They are the partners that we ask to please wet the face washer and they jump up launching to the sink for us then fumbling it back super quickly so we don’t think they are hopeless, which they are absolutely not.

They are the partners that eat their food whilst watching their iPhone and laughing out loud forgetting they’re in a birthing suite.

They’re just far more relaxed about everything… aren’t they?

"Then there are the other partners. The partners like mine that are more the observers; the less involved but still present partners." Image: Supplied.

Four years ago, I was induced with our first child. It was going to be a long day, but my husband didn’t really anticipate just how long. My waters were broken at 7.30am and by 9.45am, one hour and 11 minutes after contractions started, he asked, “how much longer?”

You read that correctly. He wasn’t being rude or abrupt, more excitable with ants in his pants. Fast-forward a few wretched contractions later and an epidural that saved me, I found myself dozing in and out of sleep at midday. I had my mum and my sister with me and baby-daddy, bouncing on the fit ball watching Netflix while giving me the occasional arm rub and lolly in the mouth. Cute.

Before I knew it, I was sound asleep, out cold, dozing through the million contractions whilst mum read a book and my sister scrolled through Instagram.


I awoke at 2:30pm, looking around the room, flipping the TV channels until I realised my partner was MIA. M. I. A!!! I knew he had ants in his pants and joked several times about returning to work for a few hours to kill some time, but where on earth was he?

Oh... he was at work. He knew I was in good hands, so why not duck across the road to work for an hour or two?

Initially I laughed and thought how typical this was of him, because he doesn’t miss a beat. But post-birth it hit me that my partner left me, in my most vulnerable state, to attend work.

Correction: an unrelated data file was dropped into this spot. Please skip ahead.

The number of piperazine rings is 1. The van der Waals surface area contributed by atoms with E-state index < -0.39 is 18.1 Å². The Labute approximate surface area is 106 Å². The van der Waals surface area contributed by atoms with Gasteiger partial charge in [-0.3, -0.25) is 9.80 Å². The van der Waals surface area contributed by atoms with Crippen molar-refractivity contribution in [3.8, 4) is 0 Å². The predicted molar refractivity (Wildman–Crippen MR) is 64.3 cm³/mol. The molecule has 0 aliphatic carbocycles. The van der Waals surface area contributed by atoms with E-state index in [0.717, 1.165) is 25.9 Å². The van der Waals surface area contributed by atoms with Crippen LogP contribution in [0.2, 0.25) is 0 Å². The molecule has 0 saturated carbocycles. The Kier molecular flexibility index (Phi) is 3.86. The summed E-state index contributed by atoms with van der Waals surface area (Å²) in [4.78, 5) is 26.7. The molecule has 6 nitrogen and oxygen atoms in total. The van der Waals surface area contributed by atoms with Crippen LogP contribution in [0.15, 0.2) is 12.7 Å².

Holly Wainwright and Andrew Daddo speak to midwife, Fiona MacArthur, about what it's like catching babies for 30 years. Post continues after podcast. 

Almost 20 months later I found myself in the same predicament – in the birthing suite in labour with our second child at 2.30am, with a reminder that he had to go and open up work at 5.15am.

I was gobsmacked and frustrated but I wouldn’t let it ruin my birth. It was what it was. I will be honest and say it devastated me that he chose to be apart from me during those times, but it wasn’t until I experienced a similar situation with a patient of mine that it all made sense.

They were a corporate couple, fairly relaxed until things heated up a few hours into labour. The husband took me aside and said he was going to sneak out for a run while his partner was sleeping in labour.


My first thought was, ‘Oh my goodness, you are just like my partner,’ but then it dawned on me: the guy was frantic. He was stressed. He was anxious and he needed some air. He needed a moment without saying he needed a moment. He was a nervous wreck and this was his coping mechanism.

Off he went and the tension in the room immediately halved. His wife awoke shortly after asking after his whereabouts and I reluctantly stated that he had stepped out for a run. I was waiting for her to blow up and pick up the phone.

Her reply? “Thank goodness, just what he needed.”

Now, while my partner and her partner definitely aren’t considered the norm in the birthing world, it was their way of coping. I harboured so much angst over the last few years when as it turns out, he was more stressed than me and had to go to work to cope.

Amelia with her two sons. Image: Supplied.

I do crave a birth where my partner is stroking my back and icing my face, but I know my birth experiences don’t define the type of father he is. He may not have been in complete awe of me like Osher was of his wife and like many other partners are, though he certainly praises my mothering and the dedication I give towards our children on a daily basis.

What I have learnt from observing thousands of couples during the most important time of their life is that birth is beautiful. Partners are beautiful. Now, as I swipe on for another shift in the busy world of birthing, I have no idea what to expect of the day. Will I get a hands-on partner or one that copes best outside of the chaos?

Either or, whichever you are, you are all bloody amazing.

Amelia is a mother of two, a Registered Midwife and sleep consultant.  She resides in Melbourne with her partner and family and is known for her instagram @themidwifemumma where she talks all things pregnancy, birth, babies, sleep & beyond.